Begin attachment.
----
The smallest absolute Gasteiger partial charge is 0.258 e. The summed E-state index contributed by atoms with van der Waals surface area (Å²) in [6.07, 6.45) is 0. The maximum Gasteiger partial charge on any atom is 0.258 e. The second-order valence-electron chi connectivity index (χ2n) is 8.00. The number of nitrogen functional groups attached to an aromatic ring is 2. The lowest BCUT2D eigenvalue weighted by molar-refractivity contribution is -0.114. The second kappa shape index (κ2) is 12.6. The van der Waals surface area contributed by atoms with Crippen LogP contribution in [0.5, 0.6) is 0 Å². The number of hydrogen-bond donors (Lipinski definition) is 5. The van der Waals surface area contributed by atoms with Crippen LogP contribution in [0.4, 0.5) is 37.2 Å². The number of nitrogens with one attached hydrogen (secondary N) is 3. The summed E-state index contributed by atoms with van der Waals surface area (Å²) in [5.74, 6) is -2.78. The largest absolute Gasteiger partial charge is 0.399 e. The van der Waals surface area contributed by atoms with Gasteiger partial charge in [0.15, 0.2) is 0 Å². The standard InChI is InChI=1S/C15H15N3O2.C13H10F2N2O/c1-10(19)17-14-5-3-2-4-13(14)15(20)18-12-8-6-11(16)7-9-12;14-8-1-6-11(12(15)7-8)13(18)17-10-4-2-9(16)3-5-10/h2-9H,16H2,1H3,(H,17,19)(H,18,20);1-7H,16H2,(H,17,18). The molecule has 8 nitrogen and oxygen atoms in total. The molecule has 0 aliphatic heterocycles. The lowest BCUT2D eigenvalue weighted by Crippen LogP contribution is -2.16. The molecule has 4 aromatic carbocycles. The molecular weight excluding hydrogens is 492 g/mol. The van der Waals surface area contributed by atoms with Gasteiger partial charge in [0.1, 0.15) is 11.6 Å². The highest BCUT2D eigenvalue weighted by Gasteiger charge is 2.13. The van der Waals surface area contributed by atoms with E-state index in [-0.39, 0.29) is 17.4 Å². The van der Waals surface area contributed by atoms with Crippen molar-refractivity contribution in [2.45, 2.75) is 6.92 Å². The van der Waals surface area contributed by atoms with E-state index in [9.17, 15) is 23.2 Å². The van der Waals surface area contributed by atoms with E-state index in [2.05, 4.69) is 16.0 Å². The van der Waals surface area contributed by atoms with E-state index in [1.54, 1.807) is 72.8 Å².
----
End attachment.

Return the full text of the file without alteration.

The smallest absolute Gasteiger partial charge is 0.258 e. The summed E-state index contributed by atoms with van der Waals surface area (Å²) in [6.07, 6.45) is 0. The maximum Gasteiger partial charge on any atom is 0.258 e. The second-order valence-electron chi connectivity index (χ2n) is 8.00. The number of nitrogen functional groups attached to an aromatic ring is 2. The lowest BCUT2D eigenvalue weighted by molar-refractivity contribution is -0.114. The second kappa shape index (κ2) is 12.6. The van der Waals surface area contributed by atoms with Crippen LogP contribution in [0.5, 0.6) is 0 Å². The number of hydrogen-bond donors (Lipinski definition) is 5. The van der Waals surface area contributed by atoms with Crippen LogP contribution in [0.4, 0.5) is 37.2 Å². The number of nitrogens with one attached hydrogen (secondary N) is 3. The summed E-state index contributed by atoms with van der Waals surface area (Å²) in [5.74, 6) is -2.78. The largest absolute Gasteiger partial charge is 0.399 e. The van der Waals surface area contributed by atoms with Gasteiger partial charge in [0.15, 0.2) is 0 Å². The standard InChI is InChI=1S/C15H15N3O2.C13H10F2N2O/c1-10(19)17-14-5-3-2-4-13(14)15(20)18-12-8-6-11(16)7-9-12;14-8-1-6-11(12(15)7-8)13(18)17-10-4-2-9(16)3-5-10/h2-9H,16H2,1H3,(H,17,19)(H,18,20);1-7H,16H2,(H,17,18). The molecule has 8 nitrogen and oxygen atoms in total. The molecule has 0 aliphatic heterocycles. The lowest BCUT2D eigenvalue weighted by Crippen LogP contribution is -2.16. The molecule has 4 aromatic carbocycles. The molecular weight excluding hydrogens is 492 g/mol. The van der Waals surface area contributed by atoms with Gasteiger partial charge in [0.1, 0.15) is 11.6 Å². The highest BCUT2D eigenvalue weighted by Gasteiger charge is 2.13. The van der Waals surface area contributed by atoms with E-state index in [-0.39, 0.29) is 17.4 Å². The van der Waals surface area contributed by atoms with Crippen molar-refractivity contribution in [2.45, 2.75) is 6.92 Å². The van der Waals surface area contributed by atoms with E-state index in [9.17, 15) is 23.2 Å². The van der Waals surface area contributed by atoms with E-state index in [2.05, 4.69) is 16.0 Å². The van der Waals surface area contributed by atoms with E-state index in [1.54, 1.807) is 72.8 Å².